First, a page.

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One of the best Spider-Man moments

September 27th, 2012 by | Tags: ,

This is something I wrote for a group post that ended up not going up anywhere, so I figured I’d share it here. The theme is “Favorite Spider-Man Moments,” in honor of the character’s 50th anniversary. I’m not sure how old I was when I first read this. It would’ve been ’89 or ’90, I think, which means I was six or seven. It made a real impression. I still like when heroes lose or freak out. It feels more honest than unshakable courage in the face of horrendous danger.

Anyway, Spider-Man was created by Steve Ditko and Stan Lee. Thank you, fellas.


One of my favorite Spider-Man moments comes from the first comic I ever owned, David Michelinie and Todd McFarlane’s Amazing Spider-Man 316. I didn’t know it at the time, but the comic was the big return of then-new Spider-Man villain Venom. It’s a pretty wild ride for a first comic. My moment comes toward the end of the issue, when Spider-Man goes off to confront Venom. He locates him in a slaughterhouse, they fight, and Venom manhandles Spider-Man. At one point, Venom dumps a vat of offal and blood onto Spider-Man, and Spidey panics. He flips out, crushes Venom under a few machines, and bugs out, accidentally leaving his address behind.

This is so great because it sets up Spider-Man as something other than a super-man. He loses, and on top of that, he panics. He loses control. He gets freaked out. The man beneath the mask was revealed, just for a moment, and he rejected the horrors of superheroic life on an instinctual level. This scene is extremely humanizing, and just good entertainment besides.

I like this scene so much because it feels so true to Spider-Man. When the people in charge of his stories bring their A-game, Spider-Man is Peter Parker first and a superhero third or fourth. He’s not an everyman, not at all in thinking about it, but he is a regular man. He’s meant to be someone we can recognize slivers of ourselves in, and that makes it easier to buy the hijinks he gets into. This scene is just one of several great examples of how Peter Parker is the best superhero ever.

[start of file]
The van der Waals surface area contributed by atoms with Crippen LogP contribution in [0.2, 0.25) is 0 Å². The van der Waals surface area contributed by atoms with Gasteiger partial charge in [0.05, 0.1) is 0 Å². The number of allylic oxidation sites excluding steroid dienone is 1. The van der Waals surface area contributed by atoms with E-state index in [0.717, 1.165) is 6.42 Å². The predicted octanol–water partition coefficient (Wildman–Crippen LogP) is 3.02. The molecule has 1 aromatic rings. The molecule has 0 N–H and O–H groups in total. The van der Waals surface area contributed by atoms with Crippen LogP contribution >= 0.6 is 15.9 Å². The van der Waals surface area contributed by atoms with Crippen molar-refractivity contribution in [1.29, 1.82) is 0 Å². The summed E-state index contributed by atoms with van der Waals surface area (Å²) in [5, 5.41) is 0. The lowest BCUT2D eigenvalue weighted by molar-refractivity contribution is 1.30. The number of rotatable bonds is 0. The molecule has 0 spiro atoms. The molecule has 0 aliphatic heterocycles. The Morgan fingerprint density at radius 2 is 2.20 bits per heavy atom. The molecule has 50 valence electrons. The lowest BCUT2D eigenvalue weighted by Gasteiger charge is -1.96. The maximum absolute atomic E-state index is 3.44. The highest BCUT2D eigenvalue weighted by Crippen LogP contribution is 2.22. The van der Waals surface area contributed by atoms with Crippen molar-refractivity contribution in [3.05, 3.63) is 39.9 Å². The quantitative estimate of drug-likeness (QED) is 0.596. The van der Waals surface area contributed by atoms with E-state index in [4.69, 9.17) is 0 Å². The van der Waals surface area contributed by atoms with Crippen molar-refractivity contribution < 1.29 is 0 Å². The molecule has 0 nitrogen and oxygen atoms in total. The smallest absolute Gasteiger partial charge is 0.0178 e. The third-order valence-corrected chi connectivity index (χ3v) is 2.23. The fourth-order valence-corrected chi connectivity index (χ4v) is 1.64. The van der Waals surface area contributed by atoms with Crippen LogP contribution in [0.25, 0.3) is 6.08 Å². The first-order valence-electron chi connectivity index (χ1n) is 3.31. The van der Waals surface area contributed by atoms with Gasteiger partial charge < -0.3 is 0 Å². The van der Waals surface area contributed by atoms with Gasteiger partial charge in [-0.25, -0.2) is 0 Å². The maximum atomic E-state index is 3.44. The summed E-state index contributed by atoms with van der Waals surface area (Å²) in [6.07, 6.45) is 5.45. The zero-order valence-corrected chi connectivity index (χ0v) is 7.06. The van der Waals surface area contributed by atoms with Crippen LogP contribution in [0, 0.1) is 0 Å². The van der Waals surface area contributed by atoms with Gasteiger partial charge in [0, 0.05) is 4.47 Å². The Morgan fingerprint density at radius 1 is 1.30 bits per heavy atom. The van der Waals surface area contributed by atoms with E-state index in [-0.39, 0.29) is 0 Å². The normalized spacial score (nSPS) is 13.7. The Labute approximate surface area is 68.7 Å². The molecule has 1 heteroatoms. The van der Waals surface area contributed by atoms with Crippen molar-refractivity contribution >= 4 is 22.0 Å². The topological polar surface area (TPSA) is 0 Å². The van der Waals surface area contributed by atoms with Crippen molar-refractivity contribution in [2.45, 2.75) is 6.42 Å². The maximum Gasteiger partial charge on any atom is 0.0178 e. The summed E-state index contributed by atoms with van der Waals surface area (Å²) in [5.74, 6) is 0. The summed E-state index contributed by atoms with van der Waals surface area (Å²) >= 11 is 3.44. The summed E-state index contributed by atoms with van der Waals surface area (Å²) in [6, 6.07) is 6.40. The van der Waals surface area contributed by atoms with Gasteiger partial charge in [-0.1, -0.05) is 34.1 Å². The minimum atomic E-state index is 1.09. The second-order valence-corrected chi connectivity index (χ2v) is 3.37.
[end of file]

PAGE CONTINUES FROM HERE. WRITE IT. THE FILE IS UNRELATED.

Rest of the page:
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5 comments to “One of the best Spider-Man moments”

  1. Years ago, I read a book about writing by Peter David and he had an interesting bit where he talked about the pitfalls of the concept of “acting out of character”. There’s a balance between acting human and acting as a pre-determined, solid set of traits. The example he gave was how an otherwise good person might accidentally drive into someone in the middle of the night, panic and speed off. They’ll feel horrible about it later and maybe turn themselves in or try to make amends, but in that fight-or-flight moment, they freaked out. But if you had Mary Jane do that? Readers would be PISSED and claim that she would NEVER do that.

    Or another example is when Batman killed the Joker in Elseworlds: The Nail. They went out of their way to put Batman in a position where he was pushed far over the edge by the Joker’s actions, even worse than in Dark Knight Returns and Death in the Family, and in a moment of intense rage killed the Joker. He spent the rest of the miniseries and its sequel depressed and self-destructive, but in the moment acted out of believable emotion. And yet I’ve still seen people say that Batman killing the Joker in that instance was completely out of character.

    I’ve recently realized that that’s one of the reasons why I’ve always dug Eddie Brock’s origin. It’s logically unconventional, which is what makes it real. It’s easy to point out how Eddie should have zero reason to hate Spider-Man for being superheroic and doing his job, but that’s how impudent rage works. When it’s part your fault and part fate, you’ll find anything else to blame and stick to it. When I’m late to work, it’s the fault of the guy in front of me driving the speed limit and not me taking my time getting ready and the random schedules of traffic lights.

    I’m not saying something like Captain America deciding that torture is okay is okay, but sometimes you have to give characters leeway when they’re in the heat of the moment.


  2. McFarlane sure was hard to fuck with when he was still young and hungry and not obsessed with owning balls.


  3. I just downloaded my GITcorp copy of this issue and watched it. I had a different takeaway than you did.

    Peter was proactively seeking out Venom to protect his family from a major and continuing threat. They found each other, engaged, and Peter freaked out and ran away, claiming that he couldn’t beat Venom on his own – immediately following the vat of guts being poured on him.

    That came across as cowardly as hell, to me – admittedly, someone 20 years the senior of your younger self.


  4. I don’t think it’s a coincidence that I’ve run across more “this was my first comic” stories about one issue or another in this exact story on the Internet than any other comic/story. (Granted, that only applies to a single generation and those who still care about comics, but if you look at what was running opposite to it with a presence in other media – X-ecutioner’s Song, IIRC – you can tell why this one kept people coming back while everything else isn’t memorable.)


  5. There is something astounding about those tiny little “Heh! Heh! Heh! Heh!” captions sinking down the page at the end there. Astoundingly creepy.